Understanding Why Administering Eye Drops Maybe Dangerous

December 7, 2022 | by DoctorSolve

Administering Eye Drops Requires the Same Level of Care and Priority as Administering Systemically Drugs.

Findings from a study of compliance and drop administration among glaucoma show that eye drops are being administered in ways that are dangerous to their eyes. In fact, more than half of glaucoma patients let the tip of the eye drop bottle touch their eye when putting drops in, contaminating the bottle and putting themselves at risk of infection.

“People are pretty good at getting the drop-in if they decide to use it. They don’t miss very often but more than half of them get it in there by shoving the bottle tip right into their eye, contaminating the tip and potentially traumatizing the eye,” stated Dr. Robert Campbell, an assistant professor of medicine at Queen’s University in Kingston, Ont., who presented the study at the annual meeting of the Association for Research in Vision and Ophthalmology.

Study on 166 Patients Using Eye Drops for Glaucoma

The study included 166 glaucoma patients who were asked to administer eye drops artificial tears to their eyes using their everyday technique. Observers assessed their performance with a standard scoring system and a questionnaire was handed out to determine compliance.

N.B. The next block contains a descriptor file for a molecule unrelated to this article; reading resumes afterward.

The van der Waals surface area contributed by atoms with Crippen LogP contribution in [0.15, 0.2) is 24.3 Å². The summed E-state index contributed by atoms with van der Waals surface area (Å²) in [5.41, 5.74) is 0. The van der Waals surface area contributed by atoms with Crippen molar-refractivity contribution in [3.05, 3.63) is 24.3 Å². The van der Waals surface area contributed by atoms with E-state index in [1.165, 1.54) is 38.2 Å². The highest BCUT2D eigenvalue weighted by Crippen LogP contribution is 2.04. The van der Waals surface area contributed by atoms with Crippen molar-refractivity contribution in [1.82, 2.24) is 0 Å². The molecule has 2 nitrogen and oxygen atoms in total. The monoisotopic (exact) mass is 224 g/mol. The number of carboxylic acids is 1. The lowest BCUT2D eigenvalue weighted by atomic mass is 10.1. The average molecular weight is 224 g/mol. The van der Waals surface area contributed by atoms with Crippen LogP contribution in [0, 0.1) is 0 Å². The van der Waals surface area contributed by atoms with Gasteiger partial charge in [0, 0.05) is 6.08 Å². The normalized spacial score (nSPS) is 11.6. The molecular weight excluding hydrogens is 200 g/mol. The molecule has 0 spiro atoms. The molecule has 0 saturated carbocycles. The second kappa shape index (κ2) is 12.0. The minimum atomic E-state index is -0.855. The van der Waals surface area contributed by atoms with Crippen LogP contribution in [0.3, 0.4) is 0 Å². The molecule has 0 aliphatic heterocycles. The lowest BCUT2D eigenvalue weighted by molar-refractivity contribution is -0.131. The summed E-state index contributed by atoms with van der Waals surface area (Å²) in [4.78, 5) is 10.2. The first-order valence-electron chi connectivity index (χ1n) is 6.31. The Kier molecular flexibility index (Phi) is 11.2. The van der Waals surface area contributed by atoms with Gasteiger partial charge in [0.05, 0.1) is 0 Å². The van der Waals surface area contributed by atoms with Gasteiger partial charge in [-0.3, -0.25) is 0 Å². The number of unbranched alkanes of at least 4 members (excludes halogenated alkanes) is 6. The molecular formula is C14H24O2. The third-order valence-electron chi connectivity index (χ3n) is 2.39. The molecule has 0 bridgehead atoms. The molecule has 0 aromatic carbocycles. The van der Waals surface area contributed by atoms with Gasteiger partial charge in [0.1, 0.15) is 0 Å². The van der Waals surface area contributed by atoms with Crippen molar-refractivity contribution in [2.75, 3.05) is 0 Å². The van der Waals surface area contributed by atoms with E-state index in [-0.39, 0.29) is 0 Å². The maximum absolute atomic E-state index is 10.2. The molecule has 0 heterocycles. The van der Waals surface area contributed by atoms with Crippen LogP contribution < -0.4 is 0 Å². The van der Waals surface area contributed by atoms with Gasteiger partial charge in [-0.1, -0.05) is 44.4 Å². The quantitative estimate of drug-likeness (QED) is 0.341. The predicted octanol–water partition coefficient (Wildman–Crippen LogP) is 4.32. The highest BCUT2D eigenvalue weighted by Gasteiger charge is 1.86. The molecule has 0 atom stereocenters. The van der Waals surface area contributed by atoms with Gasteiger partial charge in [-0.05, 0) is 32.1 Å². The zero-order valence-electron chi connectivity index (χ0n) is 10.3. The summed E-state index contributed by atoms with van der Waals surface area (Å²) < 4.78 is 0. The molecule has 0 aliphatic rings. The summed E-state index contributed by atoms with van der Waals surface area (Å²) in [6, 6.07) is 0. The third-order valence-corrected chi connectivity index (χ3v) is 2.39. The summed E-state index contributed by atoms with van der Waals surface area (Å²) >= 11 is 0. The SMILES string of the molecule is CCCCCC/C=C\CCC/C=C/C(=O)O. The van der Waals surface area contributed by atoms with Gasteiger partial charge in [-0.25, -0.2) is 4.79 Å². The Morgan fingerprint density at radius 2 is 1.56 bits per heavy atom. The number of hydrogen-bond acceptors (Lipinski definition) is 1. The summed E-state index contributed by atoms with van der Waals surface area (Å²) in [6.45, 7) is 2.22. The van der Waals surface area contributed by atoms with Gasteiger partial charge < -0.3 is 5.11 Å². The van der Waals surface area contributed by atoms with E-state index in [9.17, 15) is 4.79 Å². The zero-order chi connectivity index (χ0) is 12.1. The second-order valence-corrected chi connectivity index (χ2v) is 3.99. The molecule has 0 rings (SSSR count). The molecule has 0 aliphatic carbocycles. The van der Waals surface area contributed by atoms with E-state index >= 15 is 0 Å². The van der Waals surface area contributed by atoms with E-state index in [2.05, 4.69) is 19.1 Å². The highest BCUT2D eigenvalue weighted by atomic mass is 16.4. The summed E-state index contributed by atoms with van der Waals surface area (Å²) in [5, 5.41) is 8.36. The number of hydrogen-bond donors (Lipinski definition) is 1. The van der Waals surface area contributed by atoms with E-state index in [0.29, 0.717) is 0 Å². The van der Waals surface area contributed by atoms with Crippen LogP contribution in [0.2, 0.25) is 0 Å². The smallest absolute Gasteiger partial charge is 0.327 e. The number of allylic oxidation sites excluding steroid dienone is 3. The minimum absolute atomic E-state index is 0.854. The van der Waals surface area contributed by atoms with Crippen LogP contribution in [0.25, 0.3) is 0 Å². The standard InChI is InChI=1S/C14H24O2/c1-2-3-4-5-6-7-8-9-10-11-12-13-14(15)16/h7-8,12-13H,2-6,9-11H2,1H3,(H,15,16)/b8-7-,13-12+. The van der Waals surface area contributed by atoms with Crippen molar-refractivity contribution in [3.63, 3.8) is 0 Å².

Out of the 166 patients, 3.5% missed their eyes completely, 30% reported non-compliance, and over half contaminated the bottle tip while using eye drops. Only 24% of the glaucoma patients reported their pharmacist had shown them how to put the drops in. “It reinforces that it’s up to us as physicians to take the time to show people how to use it and watch them use it to make sure they are using it properly,” Dr. Campbell said. Of course, it’s not realistic for doctors in a busy practice to guide every patient, “at certain intervals, we may need to review it with certain patients, especially if their pressures are not responding as one would expect.”

Guidance For Eye Drop Administration

 To help patients administer their drops more accurately, Dr. Campbell suggested advising patients to use one hand to pull the lower eyelid out to create a small pouch. “That’s the place to aim for. Have the patient try to get as close as they can without touching the eyeball. For some people, putting in eye drops requires the use of a mirror.”


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